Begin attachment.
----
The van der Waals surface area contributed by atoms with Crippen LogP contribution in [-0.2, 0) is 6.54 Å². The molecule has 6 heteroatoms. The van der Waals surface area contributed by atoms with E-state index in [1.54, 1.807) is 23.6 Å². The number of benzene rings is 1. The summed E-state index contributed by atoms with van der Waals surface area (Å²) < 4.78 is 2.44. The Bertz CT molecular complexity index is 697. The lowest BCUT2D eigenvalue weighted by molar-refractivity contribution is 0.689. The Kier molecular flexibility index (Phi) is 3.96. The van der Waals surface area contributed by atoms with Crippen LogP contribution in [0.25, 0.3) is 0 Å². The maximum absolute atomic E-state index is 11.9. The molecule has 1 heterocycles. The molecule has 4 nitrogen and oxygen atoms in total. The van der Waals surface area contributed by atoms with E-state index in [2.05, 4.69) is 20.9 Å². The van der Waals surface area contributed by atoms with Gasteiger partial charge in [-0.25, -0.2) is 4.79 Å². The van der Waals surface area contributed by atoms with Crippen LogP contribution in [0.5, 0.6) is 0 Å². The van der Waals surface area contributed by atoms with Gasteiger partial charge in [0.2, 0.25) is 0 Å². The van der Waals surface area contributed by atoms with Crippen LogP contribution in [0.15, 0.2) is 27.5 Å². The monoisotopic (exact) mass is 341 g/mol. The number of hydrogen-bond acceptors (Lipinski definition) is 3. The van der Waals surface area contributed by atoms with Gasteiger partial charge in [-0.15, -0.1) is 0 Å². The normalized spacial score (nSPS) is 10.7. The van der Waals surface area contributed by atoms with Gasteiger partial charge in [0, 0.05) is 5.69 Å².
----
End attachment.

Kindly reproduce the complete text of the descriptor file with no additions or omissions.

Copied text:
The van der Waals surface area contributed by atoms with Crippen LogP contribution in [-0.2, 0) is 6.54 Å². The molecule has 6 heteroatoms. The van der Waals surface area contributed by atoms with E-state index in [1.54, 1.807) is 23.6 Å². The number of benzene rings is 1. The summed E-state index contributed by atoms with van der Waals surface area (Å²) < 4.78 is 2.44. The Bertz CT molecular complexity index is 697. The lowest BCUT2D eigenvalue weighted by molar-refractivity contribution is 0.689. The Kier molecular flexibility index (Phi) is 3.96. The van der Waals surface area contributed by atoms with Crippen LogP contribution in [0.25, 0.3) is 0 Å². The maximum absolute atomic E-state index is 11.9. The molecule has 1 heterocycles. The molecule has 4 nitrogen and oxygen atoms in total. The van der Waals surface area contributed by atoms with E-state index in [2.05, 4.69) is 20.9 Å². The van der Waals surface area contributed by atoms with Gasteiger partial charge in [-0.25, -0.2) is 4.79 Å². The van der Waals surface area contributed by atoms with Crippen LogP contribution in [0.5, 0.6) is 0 Å². The van der Waals surface area contributed by atoms with Gasteiger partial charge in [0.2, 0.25) is 0 Å². The van der Waals surface area contributed by atoms with Crippen LogP contribution in [0.15, 0.2) is 27.5 Å². The monoisotopic (exact) mass is 341 g/mol. The number of hydrogen-bond acceptors (Lipinski definition) is 3. The van der Waals surface area contributed by atoms with Gasteiger partial charge in [-0.15, -0.1) is 0 Å². The normalized spacial score (nSPS) is 10.7. The van der Waals surface area contributed by atoms with Gasteiger partial charge in [0, 0.05) is 5.69 Å².